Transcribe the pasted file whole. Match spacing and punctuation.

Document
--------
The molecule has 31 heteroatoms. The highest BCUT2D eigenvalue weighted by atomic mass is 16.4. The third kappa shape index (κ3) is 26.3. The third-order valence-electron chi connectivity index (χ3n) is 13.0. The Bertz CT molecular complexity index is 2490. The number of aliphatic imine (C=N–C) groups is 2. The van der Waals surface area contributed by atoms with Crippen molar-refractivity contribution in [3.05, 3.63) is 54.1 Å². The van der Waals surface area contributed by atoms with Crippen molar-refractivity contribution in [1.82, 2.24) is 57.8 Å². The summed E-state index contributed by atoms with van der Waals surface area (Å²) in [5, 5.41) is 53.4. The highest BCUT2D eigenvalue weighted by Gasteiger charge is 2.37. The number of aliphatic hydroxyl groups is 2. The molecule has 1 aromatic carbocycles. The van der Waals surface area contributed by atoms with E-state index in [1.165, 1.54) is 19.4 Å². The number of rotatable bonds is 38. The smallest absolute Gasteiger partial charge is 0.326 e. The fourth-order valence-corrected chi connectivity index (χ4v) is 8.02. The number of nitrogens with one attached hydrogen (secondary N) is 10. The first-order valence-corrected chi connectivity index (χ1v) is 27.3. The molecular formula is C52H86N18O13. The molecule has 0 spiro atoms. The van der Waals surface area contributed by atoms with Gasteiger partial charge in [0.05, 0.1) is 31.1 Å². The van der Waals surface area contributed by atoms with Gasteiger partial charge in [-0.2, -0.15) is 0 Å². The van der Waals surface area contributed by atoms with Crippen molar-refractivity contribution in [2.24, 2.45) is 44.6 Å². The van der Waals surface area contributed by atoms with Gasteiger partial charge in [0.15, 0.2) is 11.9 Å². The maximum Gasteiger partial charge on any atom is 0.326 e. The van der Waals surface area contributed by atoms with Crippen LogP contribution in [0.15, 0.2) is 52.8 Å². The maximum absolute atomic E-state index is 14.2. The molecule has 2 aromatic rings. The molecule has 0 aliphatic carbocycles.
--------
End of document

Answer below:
The molecule has 31 heteroatoms. The highest BCUT2D eigenvalue weighted by atomic mass is 16.4. The third kappa shape index (κ3) is 26.3. The third-order valence-electron chi connectivity index (χ3n) is 13.0. The Bertz CT molecular complexity index is 2490. The number of aliphatic imine (C=N–C) groups is 2. The van der Waals surface area contributed by atoms with Crippen molar-refractivity contribution in [3.05, 3.63) is 54.1 Å². The van der Waals surface area contributed by atoms with Crippen molar-refractivity contribution in [1.82, 2.24) is 57.8 Å². The summed E-state index contributed by atoms with van der Waals surface area (Å²) in [5, 5.41) is 53.4. The highest BCUT2D eigenvalue weighted by Gasteiger charge is 2.37. The number of aliphatic hydroxyl groups is 2. The molecule has 1 aromatic carbocycles. The van der Waals surface area contributed by atoms with E-state index in [1.165, 1.54) is 19.4 Å². The number of rotatable bonds is 38. The smallest absolute Gasteiger partial charge is 0.326 e. The fourth-order valence-corrected chi connectivity index (χ4v) is 8.02. The number of nitrogens with one attached hydrogen (secondary N) is 10. The first-order valence-corrected chi connectivity index (χ1v) is 27.3. The molecular formula is C52H86N18O13. The molecule has 0 spiro atoms. The van der Waals surface area contributed by atoms with Gasteiger partial charge in [0.05, 0.1) is 31.1 Å². The van der Waals surface area contributed by atoms with Gasteiger partial charge in [-0.2, -0.15) is 0 Å². The van der Waals surface area contributed by atoms with Crippen molar-refractivity contribution in [2.24, 2.45) is 44.6 Å². The van der Waals surface area contributed by atoms with Gasteiger partial charge in [0.15, 0.2) is 11.9 Å². The maximum Gasteiger partial charge on any atom is 0.326 e. The van der Waals surface area contributed by atoms with Crippen LogP contribution in [0.15, 0.2) is 52.8 Å². The maximum absolute atomic E-state index is 14.2. The molecule has 2 aromatic rings. The molecule has 0 aliphatic carbocycles.